Find GAPS in diet
UNEXPLAINED rashes, waking up at all hours of the night, gut or bowel discomfort - these issues may all result from your diet.
The Gut and Psychology Syndrome diet healthily levels out the good and the bad bacteria found in the stomach.
Health and nutrition coach and GAPS practitioner, Sylvia Smith is a firm advocate for the diet.
She has lived by it for most of her life because she has celiac disease.
But she said the diet isn't just for those diagnosed with the gluten intolerance disorder.
"It's a way to heal people's stomachs," Ms Smith said.
She said she'd seen the diet benefit young and old - including newborn babies.
"It's all about eating good, healthy foods," she said.
For example, Ms Smith eats a nutritious breakfast of quinoa and rhubarb.
Ms Smith said an unhealthy diet of additives and preservatives was one of the most common causes of behavioural problems in children.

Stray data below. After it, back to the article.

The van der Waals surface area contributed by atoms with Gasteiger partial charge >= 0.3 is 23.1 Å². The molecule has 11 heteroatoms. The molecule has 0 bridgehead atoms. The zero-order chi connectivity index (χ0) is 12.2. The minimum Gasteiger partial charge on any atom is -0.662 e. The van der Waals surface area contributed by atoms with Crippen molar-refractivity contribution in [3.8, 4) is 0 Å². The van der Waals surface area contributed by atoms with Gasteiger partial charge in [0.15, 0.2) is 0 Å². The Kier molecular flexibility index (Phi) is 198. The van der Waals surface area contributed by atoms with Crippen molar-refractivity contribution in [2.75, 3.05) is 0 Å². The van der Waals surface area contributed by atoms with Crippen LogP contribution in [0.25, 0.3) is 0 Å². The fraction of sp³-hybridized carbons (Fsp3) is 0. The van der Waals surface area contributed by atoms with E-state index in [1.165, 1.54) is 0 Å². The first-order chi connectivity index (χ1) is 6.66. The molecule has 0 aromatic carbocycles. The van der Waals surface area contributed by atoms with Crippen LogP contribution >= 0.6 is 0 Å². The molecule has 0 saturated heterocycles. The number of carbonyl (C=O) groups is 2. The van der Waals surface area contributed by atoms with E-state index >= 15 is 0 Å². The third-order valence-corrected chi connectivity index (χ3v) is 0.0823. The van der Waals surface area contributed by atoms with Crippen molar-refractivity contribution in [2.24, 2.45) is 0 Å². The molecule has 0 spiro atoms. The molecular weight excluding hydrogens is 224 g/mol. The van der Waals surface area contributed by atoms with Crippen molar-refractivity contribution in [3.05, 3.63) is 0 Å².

Whether it may be digestive problems, chronic cystitis, colic, bloating, diarrhoea or constipation the only way to experience and understand the benefits of the diet is to try it.
"Once you educate one member of the family, the whole family notices its benefits.
"It cuts down on illnesses, behavioural problems and can help with learning.
"There is a connection between an unhealthy gut and our brain."
Ms Smith's rule of thumb was to shop in the outer shelves of the supermarket.
That's generally where the unprocessed goods live.
Browsing through the recipe book she showed how easy healthy eating was.
After all, the chicken stir fry she had for lunch sounded delicious.
She said simply, the diet consisted of unprocessed whole, non starchy foods.